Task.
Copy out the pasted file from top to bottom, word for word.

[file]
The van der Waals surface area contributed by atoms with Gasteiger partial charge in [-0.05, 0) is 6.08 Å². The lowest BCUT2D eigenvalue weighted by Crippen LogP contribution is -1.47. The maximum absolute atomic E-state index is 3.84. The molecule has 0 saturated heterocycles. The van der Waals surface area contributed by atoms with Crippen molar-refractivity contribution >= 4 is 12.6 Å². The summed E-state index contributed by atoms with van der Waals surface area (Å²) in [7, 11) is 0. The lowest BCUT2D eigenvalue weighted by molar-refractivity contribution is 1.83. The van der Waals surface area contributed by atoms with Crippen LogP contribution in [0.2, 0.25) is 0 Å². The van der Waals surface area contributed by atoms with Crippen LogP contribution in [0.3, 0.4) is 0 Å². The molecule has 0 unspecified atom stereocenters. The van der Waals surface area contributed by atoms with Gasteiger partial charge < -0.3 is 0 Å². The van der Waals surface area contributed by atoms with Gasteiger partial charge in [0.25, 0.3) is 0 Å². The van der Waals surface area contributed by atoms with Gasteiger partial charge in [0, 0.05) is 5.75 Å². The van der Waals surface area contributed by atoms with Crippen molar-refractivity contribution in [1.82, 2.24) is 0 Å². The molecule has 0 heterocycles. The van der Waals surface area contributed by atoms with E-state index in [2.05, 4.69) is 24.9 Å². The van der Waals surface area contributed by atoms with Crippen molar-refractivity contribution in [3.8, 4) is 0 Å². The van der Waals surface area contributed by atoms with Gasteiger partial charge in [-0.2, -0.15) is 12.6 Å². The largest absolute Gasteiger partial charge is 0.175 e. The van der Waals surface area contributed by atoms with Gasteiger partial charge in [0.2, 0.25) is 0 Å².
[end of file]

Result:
The van der Waals surface area contributed by atoms with Gasteiger partial charge in [-0.05, 0) is 6.08 Å². The lowest BCUT2D eigenvalue weighted by Crippen LogP contribution is -1.47. The maximum absolute atomic E-state index is 3.84. The molecule has 0 saturated heterocycles. The van der Waals surface area contributed by atoms with Crippen molar-refractivity contribution >= 4 is 12.6 Å². The summed E-state index contributed by atoms with van der Waals surface area (Å²) in [7, 11) is 0. The lowest BCUT2D eigenvalue weighted by molar-refractivity contribution is 1.83. The van der Waals surface area contributed by atoms with Crippen LogP contribution in [0.2, 0.25) is 0 Å². The van der Waals surface area contributed by atoms with Crippen LogP contribution in [0.3, 0.4) is 0 Å². The molecule has 0 unspecified atom stereocenters. The van der Waals surface area contributed by atoms with Gasteiger partial charge < -0.3 is 0 Å². The van der Waals surface area contributed by atoms with Gasteiger partial charge in [0.25, 0.3) is 0 Å². The van der Waals surface area contributed by atoms with Gasteiger partial charge in [0, 0.05) is 5.75 Å². The van der Waals surface area contributed by atoms with Crippen molar-refractivity contribution in [1.82, 2.24) is 0 Å². The molecule has 0 heterocycles. The van der Waals surface area contributed by atoms with E-state index in [2.05, 4.69) is 24.9 Å². The van der Waals surface area contributed by atoms with Crippen molar-refractivity contribution in [3.8, 4) is 0 Å². The van der Waals surface area contributed by atoms with Gasteiger partial charge in [-0.2, -0.15) is 12.6 Å². The largest absolute Gasteiger partial charge is 0.175 e. The van der Waals surface area contributed by atoms with Gasteiger partial charge in [0.2, 0.25) is 0 Å².